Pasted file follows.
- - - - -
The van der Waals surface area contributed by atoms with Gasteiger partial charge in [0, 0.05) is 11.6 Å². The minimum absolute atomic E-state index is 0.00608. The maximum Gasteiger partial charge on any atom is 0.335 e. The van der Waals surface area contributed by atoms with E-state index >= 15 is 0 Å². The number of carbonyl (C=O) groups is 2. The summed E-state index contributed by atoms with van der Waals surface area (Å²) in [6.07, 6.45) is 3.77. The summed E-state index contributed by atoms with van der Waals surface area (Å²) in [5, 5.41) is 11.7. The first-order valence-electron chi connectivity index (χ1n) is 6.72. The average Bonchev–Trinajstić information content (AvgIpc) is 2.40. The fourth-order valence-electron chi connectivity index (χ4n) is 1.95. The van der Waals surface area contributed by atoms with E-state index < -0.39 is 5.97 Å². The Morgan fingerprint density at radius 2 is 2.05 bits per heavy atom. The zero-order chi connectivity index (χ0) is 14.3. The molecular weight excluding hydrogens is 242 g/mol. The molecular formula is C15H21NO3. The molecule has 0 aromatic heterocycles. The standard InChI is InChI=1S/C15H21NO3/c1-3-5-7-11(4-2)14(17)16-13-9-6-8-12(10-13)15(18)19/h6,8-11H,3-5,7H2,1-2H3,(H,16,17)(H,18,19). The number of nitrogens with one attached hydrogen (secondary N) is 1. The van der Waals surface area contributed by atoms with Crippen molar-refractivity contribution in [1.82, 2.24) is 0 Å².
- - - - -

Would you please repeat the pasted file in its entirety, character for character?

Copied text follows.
The van der Waals surface area contributed by atoms with Gasteiger partial charge in [0, 0.05) is 11.6 Å². The minimum absolute atomic E-state index is 0.00608. The maximum Gasteiger partial charge on any atom is 0.335 e. The van der Waals surface area contributed by atoms with E-state index >= 15 is 0 Å². The number of carbonyl (C=O) groups is 2. The summed E-state index contributed by atoms with van der Waals surface area (Å²) in [6.07, 6.45) is 3.77. The summed E-state index contributed by atoms with van der Waals surface area (Å²) in [5, 5.41) is 11.7. The first-order valence-electron chi connectivity index (χ1n) is 6.72. The average Bonchev–Trinajstić information content (AvgIpc) is 2.40. The fourth-order valence-electron chi connectivity index (χ4n) is 1.95. The van der Waals surface area contributed by atoms with E-state index < -0.39 is 5.97 Å². The Morgan fingerprint density at radius 2 is 2.05 bits per heavy atom. The zero-order chi connectivity index (χ0) is 14.3. The molecular weight excluding hydrogens is 242 g/mol. The molecular formula is C15H21NO3. The molecule has 0 aromatic heterocycles. The standard InChI is InChI=1S/C15H21NO3/c1-3-5-7-11(4-2)14(17)16-13-9-6-8-12(10-13)15(18)19/h6,8-11H,3-5,7H2,1-2H3,(H,16,17)(H,18,19). The number of nitrogens with one attached hydrogen (secondary N) is 1. The van der Waals surface area contributed by atoms with Crippen molar-refractivity contribution in [1.82, 2.24) is 0 Å².